It is reassuring that the Governor chose not to grab the tax-cut mantle so strongly on his way out the door. But he is missing an opportunity to rein in or even reverse Iowa’s runaway spending on tax credits, which has contributed to unmet needs in our state.
It is reassuring that the Governor chose not to grab the tax-cut mantle so strongly.
Against a backdrop of calls for new tax cuts, Governor Branstad in his silence sounded a note of caution.
In fact, the Governor’s apparently final Condition of the State message was notable for several issues that he chose not to address or promote.
Iowans who are vulnerable economically are looking for answers, yet there was no discussion of an increase in the minimum wage, now stagnant for nine years at $7.25, or of protecting local minimums above it.
The Governor offered no guidance for the Legislature and the public for what could happen with health coverage if Congress repeals the Affordable Care Act or imposes new restrictions on Medicaid. These issues could quickly become the most pressing in our state as the Governor prepares to leave office for his ambassadorship to China.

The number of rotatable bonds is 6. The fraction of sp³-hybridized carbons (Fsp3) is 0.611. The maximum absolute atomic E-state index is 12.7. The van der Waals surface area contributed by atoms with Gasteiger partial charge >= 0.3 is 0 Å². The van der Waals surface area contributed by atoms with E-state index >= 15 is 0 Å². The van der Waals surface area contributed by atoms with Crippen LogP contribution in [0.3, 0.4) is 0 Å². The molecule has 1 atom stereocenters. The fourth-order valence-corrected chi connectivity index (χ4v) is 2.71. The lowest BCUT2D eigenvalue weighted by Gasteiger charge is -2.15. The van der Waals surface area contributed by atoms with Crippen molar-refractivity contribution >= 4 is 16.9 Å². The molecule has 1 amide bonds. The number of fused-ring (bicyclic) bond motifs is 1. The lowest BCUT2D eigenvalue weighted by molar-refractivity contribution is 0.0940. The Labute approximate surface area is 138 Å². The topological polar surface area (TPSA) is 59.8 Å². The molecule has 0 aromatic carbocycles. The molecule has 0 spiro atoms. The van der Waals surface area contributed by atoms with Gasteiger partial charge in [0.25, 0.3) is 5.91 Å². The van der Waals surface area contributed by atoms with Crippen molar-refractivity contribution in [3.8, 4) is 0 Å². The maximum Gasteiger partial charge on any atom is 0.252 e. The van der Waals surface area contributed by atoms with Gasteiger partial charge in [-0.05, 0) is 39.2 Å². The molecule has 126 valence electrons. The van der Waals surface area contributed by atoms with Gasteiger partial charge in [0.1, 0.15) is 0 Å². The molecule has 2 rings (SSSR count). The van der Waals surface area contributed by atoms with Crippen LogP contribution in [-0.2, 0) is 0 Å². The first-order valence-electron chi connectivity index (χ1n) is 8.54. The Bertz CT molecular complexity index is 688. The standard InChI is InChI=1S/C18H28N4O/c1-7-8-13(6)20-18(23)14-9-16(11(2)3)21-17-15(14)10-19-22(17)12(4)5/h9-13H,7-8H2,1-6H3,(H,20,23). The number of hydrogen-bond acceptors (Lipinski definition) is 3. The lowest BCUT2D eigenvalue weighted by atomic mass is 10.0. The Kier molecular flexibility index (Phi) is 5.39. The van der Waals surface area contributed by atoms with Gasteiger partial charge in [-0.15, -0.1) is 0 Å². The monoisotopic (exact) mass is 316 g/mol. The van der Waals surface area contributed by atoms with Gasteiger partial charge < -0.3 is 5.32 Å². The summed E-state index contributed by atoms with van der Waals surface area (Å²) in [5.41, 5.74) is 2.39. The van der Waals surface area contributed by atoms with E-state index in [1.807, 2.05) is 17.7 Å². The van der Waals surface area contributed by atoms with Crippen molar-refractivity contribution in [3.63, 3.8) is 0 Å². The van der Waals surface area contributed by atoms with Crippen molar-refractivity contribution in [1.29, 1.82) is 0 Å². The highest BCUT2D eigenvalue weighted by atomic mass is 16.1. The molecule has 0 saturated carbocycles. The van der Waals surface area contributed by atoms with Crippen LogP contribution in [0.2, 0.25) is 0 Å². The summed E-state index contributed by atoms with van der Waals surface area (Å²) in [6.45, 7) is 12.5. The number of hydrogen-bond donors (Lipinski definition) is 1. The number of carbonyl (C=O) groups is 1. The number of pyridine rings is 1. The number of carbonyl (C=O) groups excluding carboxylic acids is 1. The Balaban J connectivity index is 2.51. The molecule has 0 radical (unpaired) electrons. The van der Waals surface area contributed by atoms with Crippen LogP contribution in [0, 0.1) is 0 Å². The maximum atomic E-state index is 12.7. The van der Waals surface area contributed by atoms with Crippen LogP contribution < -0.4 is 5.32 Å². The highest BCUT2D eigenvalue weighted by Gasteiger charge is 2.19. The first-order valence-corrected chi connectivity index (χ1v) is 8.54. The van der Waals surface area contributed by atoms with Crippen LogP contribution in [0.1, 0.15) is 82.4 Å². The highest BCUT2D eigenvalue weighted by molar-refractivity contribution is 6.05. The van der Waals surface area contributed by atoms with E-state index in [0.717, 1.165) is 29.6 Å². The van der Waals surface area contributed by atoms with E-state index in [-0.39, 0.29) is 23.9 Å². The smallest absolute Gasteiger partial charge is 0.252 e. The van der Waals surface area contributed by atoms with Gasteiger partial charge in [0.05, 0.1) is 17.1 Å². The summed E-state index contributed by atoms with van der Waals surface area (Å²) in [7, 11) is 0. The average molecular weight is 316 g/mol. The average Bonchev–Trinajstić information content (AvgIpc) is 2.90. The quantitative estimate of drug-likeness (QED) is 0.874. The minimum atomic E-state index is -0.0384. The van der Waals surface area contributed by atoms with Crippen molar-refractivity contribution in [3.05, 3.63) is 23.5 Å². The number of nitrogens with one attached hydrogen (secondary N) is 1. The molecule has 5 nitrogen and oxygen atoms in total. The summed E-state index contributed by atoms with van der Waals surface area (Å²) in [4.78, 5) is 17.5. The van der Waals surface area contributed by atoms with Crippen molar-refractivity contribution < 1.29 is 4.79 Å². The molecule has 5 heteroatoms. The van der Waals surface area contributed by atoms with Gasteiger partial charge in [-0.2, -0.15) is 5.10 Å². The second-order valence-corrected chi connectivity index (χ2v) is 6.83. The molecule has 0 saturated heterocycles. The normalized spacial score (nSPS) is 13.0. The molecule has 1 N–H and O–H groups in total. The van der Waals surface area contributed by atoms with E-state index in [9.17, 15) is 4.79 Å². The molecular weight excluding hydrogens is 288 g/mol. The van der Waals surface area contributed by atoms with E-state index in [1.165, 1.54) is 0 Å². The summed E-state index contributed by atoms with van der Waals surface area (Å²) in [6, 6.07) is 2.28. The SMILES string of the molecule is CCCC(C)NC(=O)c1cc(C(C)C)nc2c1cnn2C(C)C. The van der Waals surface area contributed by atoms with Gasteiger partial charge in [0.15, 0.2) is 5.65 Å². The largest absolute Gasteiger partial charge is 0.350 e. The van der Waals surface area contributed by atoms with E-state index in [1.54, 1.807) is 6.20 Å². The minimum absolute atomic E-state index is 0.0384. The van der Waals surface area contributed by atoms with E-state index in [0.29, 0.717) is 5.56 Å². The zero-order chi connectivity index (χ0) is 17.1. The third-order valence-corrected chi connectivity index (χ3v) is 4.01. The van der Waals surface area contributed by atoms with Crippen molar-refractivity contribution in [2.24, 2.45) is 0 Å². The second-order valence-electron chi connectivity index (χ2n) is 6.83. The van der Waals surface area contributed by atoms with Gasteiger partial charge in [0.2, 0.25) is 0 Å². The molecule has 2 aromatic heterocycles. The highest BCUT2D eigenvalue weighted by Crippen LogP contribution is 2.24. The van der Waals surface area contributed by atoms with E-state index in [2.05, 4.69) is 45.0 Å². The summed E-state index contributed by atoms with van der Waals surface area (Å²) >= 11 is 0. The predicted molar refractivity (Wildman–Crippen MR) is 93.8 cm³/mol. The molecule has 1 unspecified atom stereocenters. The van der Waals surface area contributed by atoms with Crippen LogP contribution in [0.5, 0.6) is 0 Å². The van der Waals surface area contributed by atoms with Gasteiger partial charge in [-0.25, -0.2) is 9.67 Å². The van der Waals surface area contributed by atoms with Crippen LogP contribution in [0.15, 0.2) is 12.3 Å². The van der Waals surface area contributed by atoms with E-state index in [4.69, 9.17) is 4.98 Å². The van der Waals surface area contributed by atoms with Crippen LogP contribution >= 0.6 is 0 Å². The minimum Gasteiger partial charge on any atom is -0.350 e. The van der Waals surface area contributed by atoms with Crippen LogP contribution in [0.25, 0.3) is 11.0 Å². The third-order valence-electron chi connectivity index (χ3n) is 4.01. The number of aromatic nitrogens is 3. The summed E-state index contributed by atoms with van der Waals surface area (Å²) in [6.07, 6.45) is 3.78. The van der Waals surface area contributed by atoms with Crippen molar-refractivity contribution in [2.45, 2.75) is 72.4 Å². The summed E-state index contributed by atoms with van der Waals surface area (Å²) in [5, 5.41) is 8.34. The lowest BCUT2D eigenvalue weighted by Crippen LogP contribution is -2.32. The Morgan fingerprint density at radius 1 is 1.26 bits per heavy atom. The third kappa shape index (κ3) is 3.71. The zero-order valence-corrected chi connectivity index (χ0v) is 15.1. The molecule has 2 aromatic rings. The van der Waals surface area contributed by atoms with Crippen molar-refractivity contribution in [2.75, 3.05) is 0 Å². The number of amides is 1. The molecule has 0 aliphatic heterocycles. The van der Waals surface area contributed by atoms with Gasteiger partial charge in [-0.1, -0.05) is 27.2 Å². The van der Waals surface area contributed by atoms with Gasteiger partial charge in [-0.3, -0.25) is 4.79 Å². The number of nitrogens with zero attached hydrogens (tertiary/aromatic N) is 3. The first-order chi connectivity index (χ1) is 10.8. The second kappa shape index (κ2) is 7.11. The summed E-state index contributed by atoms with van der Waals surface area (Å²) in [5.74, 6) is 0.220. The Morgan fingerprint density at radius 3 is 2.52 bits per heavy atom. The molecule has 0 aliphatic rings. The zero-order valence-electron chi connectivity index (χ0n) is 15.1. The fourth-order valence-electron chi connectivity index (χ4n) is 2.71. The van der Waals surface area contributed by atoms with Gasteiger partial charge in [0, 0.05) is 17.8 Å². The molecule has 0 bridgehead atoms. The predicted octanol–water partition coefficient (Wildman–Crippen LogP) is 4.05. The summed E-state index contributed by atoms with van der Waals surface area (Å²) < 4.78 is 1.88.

At the same time he encouraged Iowans “to ask the tough questions that challenge the status quo” about services and state commissions, he declined to make the same charge regarding Iowa spending on tax breaks — even though General Fund tax credits have more than doubled in just 10 years, with reforms long past due.
At the same time he set a goal for 70 percent of the workforce to have post-high school education or training by 2025, he was promoting $34 million in cuts in higher education from the current year budget.
At the same time he promoted a House-passed plan to divert General Fund revenues to fund water-quality efforts, he again rejected a long-term, dedicated and growing source of revenue — a three-eighths-cent sales tax as authorized by voters in 2010 — that would not compete with existing needs.
There will be much for Iowans to review in the budget proposals as they make their way through the legislative process, along with issues including public-sector collective bargaining and other big issues affecting working families in the coming weeks and months.